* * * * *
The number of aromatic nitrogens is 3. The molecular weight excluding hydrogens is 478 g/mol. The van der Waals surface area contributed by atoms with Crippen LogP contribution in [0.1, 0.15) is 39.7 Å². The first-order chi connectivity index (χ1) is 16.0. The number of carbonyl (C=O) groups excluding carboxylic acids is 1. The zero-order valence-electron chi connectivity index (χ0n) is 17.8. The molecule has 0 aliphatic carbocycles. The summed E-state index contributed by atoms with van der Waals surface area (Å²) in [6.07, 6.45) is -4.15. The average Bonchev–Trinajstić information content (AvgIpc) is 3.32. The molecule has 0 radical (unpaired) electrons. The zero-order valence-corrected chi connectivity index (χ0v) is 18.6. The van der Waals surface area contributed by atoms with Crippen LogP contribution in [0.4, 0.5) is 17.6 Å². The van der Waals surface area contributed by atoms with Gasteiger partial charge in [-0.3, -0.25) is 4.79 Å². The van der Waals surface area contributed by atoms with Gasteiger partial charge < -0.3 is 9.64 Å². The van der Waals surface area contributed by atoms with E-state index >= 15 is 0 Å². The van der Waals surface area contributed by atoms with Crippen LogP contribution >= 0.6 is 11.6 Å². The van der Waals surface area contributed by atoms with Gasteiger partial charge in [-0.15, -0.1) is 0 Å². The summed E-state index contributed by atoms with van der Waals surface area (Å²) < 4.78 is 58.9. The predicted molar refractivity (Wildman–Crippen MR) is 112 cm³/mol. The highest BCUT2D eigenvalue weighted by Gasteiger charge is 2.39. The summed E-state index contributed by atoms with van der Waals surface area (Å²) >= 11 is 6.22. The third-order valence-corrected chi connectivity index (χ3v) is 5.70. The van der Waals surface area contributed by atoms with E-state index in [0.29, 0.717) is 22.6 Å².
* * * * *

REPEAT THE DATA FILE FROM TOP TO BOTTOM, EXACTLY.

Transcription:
The number of aromatic nitrogens is 3. The molecular weight excluding hydrogens is 478 g/mol. The van der Waals surface area contributed by atoms with Crippen LogP contribution in [0.1, 0.15) is 39.7 Å². The first-order chi connectivity index (χ1) is 16.0. The number of carbonyl (C=O) groups excluding carboxylic acids is 1. The zero-order valence-electron chi connectivity index (χ0n) is 17.8. The molecule has 0 aliphatic carbocycles. The summed E-state index contributed by atoms with van der Waals surface area (Å²) in [6.07, 6.45) is -4.15. The average Bonchev–Trinajstić information content (AvgIpc) is 3.32. The molecule has 0 radical (unpaired) electrons. The zero-order valence-corrected chi connectivity index (χ0v) is 18.6. The van der Waals surface area contributed by atoms with Crippen LogP contribution in [0.4, 0.5) is 17.6 Å². The van der Waals surface area contributed by atoms with Gasteiger partial charge in [-0.3, -0.25) is 4.79 Å². The van der Waals surface area contributed by atoms with Gasteiger partial charge < -0.3 is 9.64 Å². The van der Waals surface area contributed by atoms with E-state index >= 15 is 0 Å². The van der Waals surface area contributed by atoms with Crippen LogP contribution >= 0.6 is 11.6 Å². The van der Waals surface area contributed by atoms with Gasteiger partial charge in [-0.15, -0.1) is 0 Å². The summed E-state index contributed by atoms with van der Waals surface area (Å²) < 4.78 is 58.9. The predicted molar refractivity (Wildman–Crippen MR) is 112 cm³/mol. The highest BCUT2D eigenvalue weighted by Gasteiger charge is 2.39. The summed E-state index contributed by atoms with van der Waals surface area (Å²) >= 11 is 6.22. The third-order valence-corrected chi connectivity index (χ3v) is 5.70. The van der Waals surface area contributed by atoms with E-state index in [0.29, 0.717) is 22.6 Å².